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From the Archive
August 2011 Review
There is quite a feast of new cat stamps to report on since our last review, and this time I will deal with them in alphabetical order. Albania comes first, and this issue is yet another late addition to the 2010 Europa series on the theme of children's books very late, in fact, as the issue date is given as February 2011! There are two stamps and a miniature sheet (MS), and one stamp has a small cartoon cat with a yellow tail.
In April Belgium produced a self-adhesive booklet of 10 stamps entitled 'La Foire' or 'The Fair', showing various traditional fairground activities. The images are rather dark and not particularly easy to distinguish, but on one is a fortune teller complete with crystal ball, playing cards, and a black cat sitting on her table (left) not so easy to see, but look for a pair of green eyes! Belgium also issued a 'railway stamp' on an MS; it isn't for regular postage and doesn't bear the country name. It shows Suske and Wiske, children who are the main characters in a long-running comic strip popular in Holland and Belgium; in French they are called Bob and Bobette, in English Spike and Suzy, and in the US they are Willy and Wanda. The margin shows a black-and-white cat, rather resembling Korky of the British Dandy comic, driving an old-fashioned railway locomotive (right).
February saw an issue from the Faroe Islands that didn't quite make our last review; two stamps feature fine-looking cats and they are available in both gummed and self-adhesive forms (left). The self-adhesives come in a booklet with four of each design. A recent release (late June) from France pays tribute to famous singer, lyricist and poet Georges Brassens, something of an iconic figure in that country, and marks the 30th anniversary of his death in 1981 at the age of just 60. This is a handsome, full-page-sized production with a background of a nautical scene; there are 10 self-adhesive stamps with portraits of Brassens. Above them is an enlargement of one of the portraits, showing him holding two slightly bewildered-looking Siamese cats (right), together with a tribute text from his home town of Sète in the south of France.
Still more 'Cats of the World' issues (see previous two reviews) have appeared; one is from Gambia, consisting of a sheetlet of four named breeds and an MS of a Turkish Van (pictured). My comment on the design of this issue would be 'could do better'; the MS isn't bad, but the sheetlet looks as though it was thrown together in a hurry. I don't yet know when these stamps were released.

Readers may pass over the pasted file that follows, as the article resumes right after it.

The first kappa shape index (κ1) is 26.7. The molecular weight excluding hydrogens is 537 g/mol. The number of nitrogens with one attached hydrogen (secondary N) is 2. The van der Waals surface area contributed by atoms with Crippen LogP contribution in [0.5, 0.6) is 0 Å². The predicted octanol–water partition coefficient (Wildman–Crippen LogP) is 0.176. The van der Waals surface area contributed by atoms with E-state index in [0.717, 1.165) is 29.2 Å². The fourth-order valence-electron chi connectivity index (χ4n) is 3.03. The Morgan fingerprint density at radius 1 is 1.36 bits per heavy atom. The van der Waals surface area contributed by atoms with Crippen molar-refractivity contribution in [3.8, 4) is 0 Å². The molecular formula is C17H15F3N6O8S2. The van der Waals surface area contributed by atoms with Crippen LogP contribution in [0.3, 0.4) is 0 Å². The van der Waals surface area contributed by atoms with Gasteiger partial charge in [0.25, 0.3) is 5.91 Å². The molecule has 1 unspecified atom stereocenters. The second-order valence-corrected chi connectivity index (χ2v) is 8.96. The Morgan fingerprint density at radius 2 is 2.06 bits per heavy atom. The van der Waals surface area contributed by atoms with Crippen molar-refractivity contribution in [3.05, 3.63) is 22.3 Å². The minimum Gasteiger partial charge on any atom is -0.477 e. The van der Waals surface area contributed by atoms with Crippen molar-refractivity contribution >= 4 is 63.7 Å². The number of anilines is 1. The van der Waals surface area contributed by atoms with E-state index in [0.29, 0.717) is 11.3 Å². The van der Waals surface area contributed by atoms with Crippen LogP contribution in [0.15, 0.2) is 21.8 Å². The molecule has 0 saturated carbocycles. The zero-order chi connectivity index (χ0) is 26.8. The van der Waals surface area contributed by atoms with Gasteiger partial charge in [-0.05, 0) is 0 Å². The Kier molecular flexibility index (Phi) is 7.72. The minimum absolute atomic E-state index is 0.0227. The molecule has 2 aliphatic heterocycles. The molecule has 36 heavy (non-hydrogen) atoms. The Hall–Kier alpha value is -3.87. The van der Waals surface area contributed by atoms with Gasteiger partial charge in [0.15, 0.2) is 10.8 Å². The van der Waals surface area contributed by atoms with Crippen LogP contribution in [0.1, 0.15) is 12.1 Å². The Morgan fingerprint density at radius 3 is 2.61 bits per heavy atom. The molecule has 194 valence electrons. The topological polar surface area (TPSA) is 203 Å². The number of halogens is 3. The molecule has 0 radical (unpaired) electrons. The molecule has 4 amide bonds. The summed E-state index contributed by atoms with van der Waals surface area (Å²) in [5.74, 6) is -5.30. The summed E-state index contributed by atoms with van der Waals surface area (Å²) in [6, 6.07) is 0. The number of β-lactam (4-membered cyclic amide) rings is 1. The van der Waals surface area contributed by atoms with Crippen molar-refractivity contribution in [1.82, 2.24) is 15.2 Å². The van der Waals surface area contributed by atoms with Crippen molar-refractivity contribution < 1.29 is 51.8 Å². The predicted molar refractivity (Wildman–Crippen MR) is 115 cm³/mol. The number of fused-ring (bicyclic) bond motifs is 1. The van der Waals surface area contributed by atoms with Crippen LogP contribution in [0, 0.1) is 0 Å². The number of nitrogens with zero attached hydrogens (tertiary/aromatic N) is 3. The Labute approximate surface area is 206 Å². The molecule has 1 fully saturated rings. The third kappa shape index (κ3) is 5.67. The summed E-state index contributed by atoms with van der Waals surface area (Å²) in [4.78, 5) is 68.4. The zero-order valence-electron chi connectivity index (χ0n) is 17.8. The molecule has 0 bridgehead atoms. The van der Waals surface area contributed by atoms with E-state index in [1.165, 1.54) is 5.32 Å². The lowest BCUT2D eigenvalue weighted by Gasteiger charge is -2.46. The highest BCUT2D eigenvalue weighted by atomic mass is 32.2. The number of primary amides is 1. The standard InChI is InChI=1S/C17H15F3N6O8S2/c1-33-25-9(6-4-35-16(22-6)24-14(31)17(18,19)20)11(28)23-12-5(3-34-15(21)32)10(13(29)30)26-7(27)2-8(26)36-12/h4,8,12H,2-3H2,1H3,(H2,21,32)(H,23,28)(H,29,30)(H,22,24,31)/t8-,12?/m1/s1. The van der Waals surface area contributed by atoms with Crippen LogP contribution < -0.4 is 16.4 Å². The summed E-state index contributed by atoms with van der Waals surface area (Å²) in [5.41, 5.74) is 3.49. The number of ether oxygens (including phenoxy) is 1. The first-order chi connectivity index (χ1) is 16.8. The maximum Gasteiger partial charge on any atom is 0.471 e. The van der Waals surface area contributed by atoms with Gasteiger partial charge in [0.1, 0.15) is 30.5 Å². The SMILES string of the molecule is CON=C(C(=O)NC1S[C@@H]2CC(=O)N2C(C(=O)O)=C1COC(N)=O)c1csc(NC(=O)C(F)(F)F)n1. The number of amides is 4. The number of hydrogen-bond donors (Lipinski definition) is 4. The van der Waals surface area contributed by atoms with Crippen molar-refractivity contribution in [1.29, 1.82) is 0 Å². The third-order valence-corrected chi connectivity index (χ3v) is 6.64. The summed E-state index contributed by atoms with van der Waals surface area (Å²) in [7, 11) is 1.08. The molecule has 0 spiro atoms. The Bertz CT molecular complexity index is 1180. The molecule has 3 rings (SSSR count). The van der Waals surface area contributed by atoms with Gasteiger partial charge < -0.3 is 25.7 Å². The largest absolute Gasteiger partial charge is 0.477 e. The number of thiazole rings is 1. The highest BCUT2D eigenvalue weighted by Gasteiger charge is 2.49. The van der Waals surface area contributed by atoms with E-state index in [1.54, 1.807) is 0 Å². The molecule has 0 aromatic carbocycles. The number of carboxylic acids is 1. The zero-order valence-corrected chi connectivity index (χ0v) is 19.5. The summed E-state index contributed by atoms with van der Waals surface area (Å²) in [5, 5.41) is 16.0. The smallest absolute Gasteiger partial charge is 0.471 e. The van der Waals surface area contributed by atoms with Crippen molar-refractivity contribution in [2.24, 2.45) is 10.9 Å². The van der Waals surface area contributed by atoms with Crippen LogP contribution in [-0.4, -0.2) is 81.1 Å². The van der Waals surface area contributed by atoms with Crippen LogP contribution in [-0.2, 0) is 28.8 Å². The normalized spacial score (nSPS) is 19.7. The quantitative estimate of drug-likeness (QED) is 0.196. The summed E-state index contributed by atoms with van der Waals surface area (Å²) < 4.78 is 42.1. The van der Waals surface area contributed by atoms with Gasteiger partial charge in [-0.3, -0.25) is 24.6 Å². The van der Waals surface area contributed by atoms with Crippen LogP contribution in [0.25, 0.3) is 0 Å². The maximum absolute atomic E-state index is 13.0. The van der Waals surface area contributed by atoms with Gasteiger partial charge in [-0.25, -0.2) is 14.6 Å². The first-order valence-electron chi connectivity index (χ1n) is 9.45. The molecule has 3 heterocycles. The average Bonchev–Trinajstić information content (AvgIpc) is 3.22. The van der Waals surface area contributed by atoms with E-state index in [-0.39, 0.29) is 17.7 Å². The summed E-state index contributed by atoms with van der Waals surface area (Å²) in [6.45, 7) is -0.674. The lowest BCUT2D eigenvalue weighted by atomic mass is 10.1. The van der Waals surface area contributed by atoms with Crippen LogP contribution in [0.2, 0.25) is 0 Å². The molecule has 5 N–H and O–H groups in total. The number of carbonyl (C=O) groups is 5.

It's a while (15 years) since any new cats on stamps came from the Isle of Man; now two sets include them. One is an 'incidental' feline sitting in the corner of a cartoon by Harold 'Dusty' Miller (left), one of a set of six issued in May. He was a well-known figure on the island, producing topical cartoons on political and social issues for newspapers between 1933 and 1962. The second set of six, from June and called 'Tales of the Tailless', shows Manx cats as depicted on postcards from the island dating from the early twentieth century (right).
Next comes Japan, which seems to have several new cats on stamps most years. In March two sheets were released depicting characters from Beatrix Potter books, under the title 'The World of Peter Rabbit' and supposedly commemorating a 40th anniversary. As Peter Rabbit first made his appearance in 1903, that's a bit puzzling! unless perhaps he first made it to Japan 40 years ago. The only other possibility seems to be that a film ballet of Peter Rabbit was made in 1971, but that seems an odd thing to commemorate. Anyway, one of the 50-yen self-adhesive stamps pictures Tom Kitten (left). In June there appeared a sheetlet of 10 Japanese stamps displaying work by Ando Hiroshige (1797-1858), one of the greatest of the country's printmakers. One value has 'Cat at Window', which shows a short-tailed white cat sitting on a window and observing crowds of people returning from a festival (right). Mount Fuji is in the background. (This same work appeared on a stamp from Grenada in 1997.)
I guess Tom and Jerry must be popular in the North African kingdom of Morocco, as a whole sheet of 10 stamps, issued in February, has been devoted to the comedy pair! They are shown in all kinds of unlikely situations, and I think these are the best Tom and Jerry stamps I've seen.
The second 'Cats of the World' issue this time comes from the West Indian island of Nevis. There are two sheetlets, each with four self-adhesive stamps of named breeds; one is devoted to shorthair cats and one to longhairs. Unlike the Gambia ones mentioned above I find these to be striking and eye-catching; especially the shorthair sheetlet it's not often that we get black as a background colour, and I think it's very effective here (left). In the margins there is a Singapura on the shorthair set, and a Persian on the longhair one (which has a white background). I don't know the issue date for these. Lastly we go to Ukraine, from where in late June came an MS containing six stamps in an overall design with a humorous depiction of a Ukrainian homestead. The farmer and his wife are seen at the window on one stamp, while their various animals, and some swallows, are on the others. A black-and-white cat is perched on the thatched roof (right).
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